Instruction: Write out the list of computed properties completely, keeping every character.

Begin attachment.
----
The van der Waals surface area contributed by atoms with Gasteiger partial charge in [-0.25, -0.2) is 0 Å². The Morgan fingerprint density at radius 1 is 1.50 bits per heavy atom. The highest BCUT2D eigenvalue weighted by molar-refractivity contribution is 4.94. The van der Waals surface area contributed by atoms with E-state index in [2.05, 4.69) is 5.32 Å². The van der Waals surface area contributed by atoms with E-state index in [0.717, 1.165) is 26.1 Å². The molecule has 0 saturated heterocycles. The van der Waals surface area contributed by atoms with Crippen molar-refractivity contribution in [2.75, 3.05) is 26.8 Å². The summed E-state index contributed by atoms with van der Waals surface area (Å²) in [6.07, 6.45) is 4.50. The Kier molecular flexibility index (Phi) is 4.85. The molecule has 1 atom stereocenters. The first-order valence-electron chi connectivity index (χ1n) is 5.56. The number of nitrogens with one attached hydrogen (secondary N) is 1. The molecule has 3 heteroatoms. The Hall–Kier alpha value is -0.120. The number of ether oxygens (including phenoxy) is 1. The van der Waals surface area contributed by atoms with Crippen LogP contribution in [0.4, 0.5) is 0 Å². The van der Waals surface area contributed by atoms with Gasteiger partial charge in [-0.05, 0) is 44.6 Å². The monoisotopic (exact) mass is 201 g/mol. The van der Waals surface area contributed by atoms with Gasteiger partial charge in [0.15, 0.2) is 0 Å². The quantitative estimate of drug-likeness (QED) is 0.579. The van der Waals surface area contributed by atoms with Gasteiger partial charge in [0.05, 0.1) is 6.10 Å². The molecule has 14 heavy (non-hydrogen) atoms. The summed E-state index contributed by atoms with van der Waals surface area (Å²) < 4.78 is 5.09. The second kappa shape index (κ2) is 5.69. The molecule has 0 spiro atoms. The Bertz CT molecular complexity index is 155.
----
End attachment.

The van der Waals surface area contributed by atoms with Gasteiger partial charge in [-0.25, -0.2) is 0 Å². The Morgan fingerprint density at radius 1 is 1.50 bits per heavy atom. The highest BCUT2D eigenvalue weighted by molar-refractivity contribution is 4.94. The van der Waals surface area contributed by atoms with E-state index in [2.05, 4.69) is 5.32 Å². The van der Waals surface area contributed by atoms with E-state index in [0.717, 1.165) is 26.1 Å². The molecule has 0 saturated heterocycles. The van der Waals surface area contributed by atoms with Crippen molar-refractivity contribution in [2.75, 3.05) is 26.8 Å². The summed E-state index contributed by atoms with van der Waals surface area (Å²) in [6.07, 6.45) is 4.50. The Kier molecular flexibility index (Phi) is 4.85. The molecule has 1 atom stereocenters. The first-order valence-electron chi connectivity index (χ1n) is 5.56. The number of nitrogens with one attached hydrogen (secondary N) is 1. The molecule has 3 heteroatoms. The Hall–Kier alpha value is -0.120. The number of ether oxygens (including phenoxy) is 1. The van der Waals surface area contributed by atoms with Crippen LogP contribution in [0.4, 0.5) is 0 Å². The van der Waals surface area contributed by atoms with Gasteiger partial charge in [-0.05, 0) is 44.6 Å². The monoisotopic (exact) mass is 201 g/mol. The van der Waals surface area contributed by atoms with Gasteiger partial charge in [0.15, 0.2) is 0 Å². The quantitative estimate of drug-likeness (QED) is 0.579. The van der Waals surface area contributed by atoms with Gasteiger partial charge in [0.05, 0.1) is 6.10 Å². The molecule has 14 heavy (non-hydrogen) atoms. The summed E-state index contributed by atoms with van der Waals surface area (Å²) < 4.78 is 5.09. The second kappa shape index (κ2) is 5.69. The molecule has 0 spiro atoms. The Bertz CT molecular complexity index is 155.